Previously there was a case where a gap-closing fill could have no effect with the unseep* options turned on, due to it erasing the entire fill (usually very small areas). If this happens now, the unseeping is reverted, meaning that one doesn’t have to jump between the settings and the canvas to turn it off.

*(now called “retract seeps”, suggestions for better names appreciated)

If anyone wants to test, the code can be accessed from this branch: https://github.com/jplloyd/mypaint/tree/floodfill_new_features

I also want to try to make it possible to cancel long-running fills + getting feedback on the fill progress, perhaps with a dialog box popping up after 2 seconds or so.
Even though the performance scales better now, it’s still possible to get the old 20-second lags when using extreme settings on a huge/dense canvas.

any hope to see this in the main branch this year?

Well, seeing as this year goes on for less than another two weeks, I think it’s quite unlikely. :slight_smile:
I’m afraid I haven’t been very proactive about getting this into the main branch.

Don’t think there are any functional show stoppers, but I’m not sure if anyone else has even built and tested this - at any rate nobody has informed me if they have (any bug reports appreciated). The changes/additions also constitute a fair amount of new code, and it probably needs some style tweaks and documentation improvements prior to inclusion.

Beyond that, I should really try to improve the user interface to accommodate the new functionality - things like being able to disable/enable gap closing by pressing some modifier key, or canvas click-drag to adjust tolerance/offset values.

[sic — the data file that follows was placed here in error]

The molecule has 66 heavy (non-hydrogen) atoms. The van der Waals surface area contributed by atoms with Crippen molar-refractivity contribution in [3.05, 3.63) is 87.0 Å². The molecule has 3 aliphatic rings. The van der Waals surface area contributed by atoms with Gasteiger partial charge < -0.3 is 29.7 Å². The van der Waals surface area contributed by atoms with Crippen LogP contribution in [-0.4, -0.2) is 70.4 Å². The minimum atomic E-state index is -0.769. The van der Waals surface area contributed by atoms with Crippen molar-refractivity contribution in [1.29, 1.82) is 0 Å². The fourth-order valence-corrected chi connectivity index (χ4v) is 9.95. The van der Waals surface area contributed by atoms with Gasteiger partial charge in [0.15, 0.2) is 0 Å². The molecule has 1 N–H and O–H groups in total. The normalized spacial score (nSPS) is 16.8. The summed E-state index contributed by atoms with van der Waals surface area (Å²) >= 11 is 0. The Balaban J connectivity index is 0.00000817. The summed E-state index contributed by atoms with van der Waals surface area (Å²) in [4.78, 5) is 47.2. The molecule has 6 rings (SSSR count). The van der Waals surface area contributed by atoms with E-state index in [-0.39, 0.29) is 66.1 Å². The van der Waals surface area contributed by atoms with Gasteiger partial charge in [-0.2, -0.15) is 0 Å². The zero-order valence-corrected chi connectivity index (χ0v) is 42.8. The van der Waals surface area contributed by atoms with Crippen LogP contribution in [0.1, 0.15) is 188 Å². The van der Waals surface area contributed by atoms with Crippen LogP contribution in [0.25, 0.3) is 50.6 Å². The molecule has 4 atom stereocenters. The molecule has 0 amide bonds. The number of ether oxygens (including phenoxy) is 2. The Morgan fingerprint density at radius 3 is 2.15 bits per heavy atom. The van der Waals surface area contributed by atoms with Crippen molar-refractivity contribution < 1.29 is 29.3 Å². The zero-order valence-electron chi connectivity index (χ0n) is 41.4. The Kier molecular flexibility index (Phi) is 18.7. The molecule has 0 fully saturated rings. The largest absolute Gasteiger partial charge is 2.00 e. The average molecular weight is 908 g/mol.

I am hoping to port your algorithm to Android (Java).
Do you you think it’s an advantage using the C++ library, or would you just as well write everything in Python (or Java)?




First thing to note here is that the full algorithm (C++ and Python) is somewhat tied to the tile-based canvas concept that MyPaint uses, but that can be adapted. The short answer to your question is that if you only want to support moderate canvas sizes (say 2000x2000 pixels), well written Java should be good enough. I would not recommend trying to implement it in pure Python, because even with numpy I think you’d run into performance bottlenecks with the array searches/manipulations.

You should also look into the GMIC auto-fill implementation and GIMP’s adaptation of that algorithm. It might be more suitable for lower-hz cpu’s with multiple cores (which Android cpu’s tend to be).

do the GMIC and GIMP implementations support a gap filling solution?

Yes, you can check out this article by Jehan (GIMP dev, and implementor of the feature): https://girinstud.io/news/2019/02/smart-colorization-in-gimp/ for details.

That approach is more sophisticated than mine, but possible harder to run without full pre-processing. One reason I implemented this algorithm in the way I did was to avoid having to pre-process more than one tile at a time, since images in MyPaint can be quite huge.